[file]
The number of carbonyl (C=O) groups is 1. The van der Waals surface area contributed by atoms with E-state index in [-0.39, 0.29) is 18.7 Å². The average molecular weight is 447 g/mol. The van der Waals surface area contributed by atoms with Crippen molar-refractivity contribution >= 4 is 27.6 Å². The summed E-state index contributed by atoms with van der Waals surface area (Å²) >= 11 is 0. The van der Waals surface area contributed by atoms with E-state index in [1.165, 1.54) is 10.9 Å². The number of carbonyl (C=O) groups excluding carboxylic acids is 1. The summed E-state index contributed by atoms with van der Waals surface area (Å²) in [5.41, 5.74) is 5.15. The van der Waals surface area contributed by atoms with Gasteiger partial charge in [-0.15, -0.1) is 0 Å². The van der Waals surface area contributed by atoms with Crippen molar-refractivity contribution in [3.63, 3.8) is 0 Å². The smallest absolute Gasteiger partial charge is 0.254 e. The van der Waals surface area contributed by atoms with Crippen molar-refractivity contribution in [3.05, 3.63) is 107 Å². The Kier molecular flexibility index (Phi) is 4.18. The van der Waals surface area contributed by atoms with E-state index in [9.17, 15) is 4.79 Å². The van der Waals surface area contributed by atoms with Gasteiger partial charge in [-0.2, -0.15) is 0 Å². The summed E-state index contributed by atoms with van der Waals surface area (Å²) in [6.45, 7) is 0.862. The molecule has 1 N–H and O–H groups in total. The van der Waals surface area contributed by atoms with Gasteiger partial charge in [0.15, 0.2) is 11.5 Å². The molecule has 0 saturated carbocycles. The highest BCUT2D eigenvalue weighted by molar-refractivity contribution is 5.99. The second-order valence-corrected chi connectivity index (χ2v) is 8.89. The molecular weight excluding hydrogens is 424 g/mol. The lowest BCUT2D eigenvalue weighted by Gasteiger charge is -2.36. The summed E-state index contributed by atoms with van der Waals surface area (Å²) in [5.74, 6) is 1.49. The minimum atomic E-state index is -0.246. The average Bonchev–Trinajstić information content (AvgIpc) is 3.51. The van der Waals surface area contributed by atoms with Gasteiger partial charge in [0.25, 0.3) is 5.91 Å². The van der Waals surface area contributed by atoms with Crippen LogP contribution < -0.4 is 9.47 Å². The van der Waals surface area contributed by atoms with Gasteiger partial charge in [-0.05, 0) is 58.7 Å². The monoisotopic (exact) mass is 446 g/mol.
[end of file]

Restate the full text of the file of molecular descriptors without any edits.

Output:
The number of carbonyl (C=O) groups is 1. The van der Waals surface area contributed by atoms with E-state index in [-0.39, 0.29) is 18.7 Å². The average molecular weight is 447 g/mol. The van der Waals surface area contributed by atoms with Crippen molar-refractivity contribution >= 4 is 27.6 Å². The summed E-state index contributed by atoms with van der Waals surface area (Å²) >= 11 is 0. The van der Waals surface area contributed by atoms with E-state index in [1.165, 1.54) is 10.9 Å². The number of carbonyl (C=O) groups excluding carboxylic acids is 1. The summed E-state index contributed by atoms with van der Waals surface area (Å²) in [5.41, 5.74) is 5.15. The van der Waals surface area contributed by atoms with Gasteiger partial charge in [-0.15, -0.1) is 0 Å². The van der Waals surface area contributed by atoms with Crippen molar-refractivity contribution in [3.63, 3.8) is 0 Å². The smallest absolute Gasteiger partial charge is 0.254 e. The van der Waals surface area contributed by atoms with Crippen molar-refractivity contribution in [3.05, 3.63) is 107 Å². The Kier molecular flexibility index (Phi) is 4.18. The van der Waals surface area contributed by atoms with E-state index in [9.17, 15) is 4.79 Å². The van der Waals surface area contributed by atoms with Gasteiger partial charge in [-0.2, -0.15) is 0 Å². The summed E-state index contributed by atoms with van der Waals surface area (Å²) in [6.45, 7) is 0.862. The molecule has 1 N–H and O–H groups in total. The van der Waals surface area contributed by atoms with Gasteiger partial charge in [0.15, 0.2) is 11.5 Å². The molecule has 0 saturated carbocycles. The highest BCUT2D eigenvalue weighted by molar-refractivity contribution is 5.99. The second-order valence-corrected chi connectivity index (χ2v) is 8.89. The molecular weight excluding hydrogens is 424 g/mol. The lowest BCUT2D eigenvalue weighted by Gasteiger charge is -2.36. The summed E-state index contributed by atoms with van der Waals surface area (Å²) in [5.74, 6) is 1.49. The minimum atomic E-state index is -0.246. The average Bonchev–Trinajstić information content (AvgIpc) is 3.51. The van der Waals surface area contributed by atoms with Gasteiger partial charge in [0.25, 0.3) is 5.91 Å². The van der Waals surface area contributed by atoms with Crippen LogP contribution < -0.4 is 9.47 Å². The van der Waals surface area contributed by atoms with Gasteiger partial charge in [-0.05, 0) is 58.7 Å². The monoisotopic (exact) mass is 446 g/mol.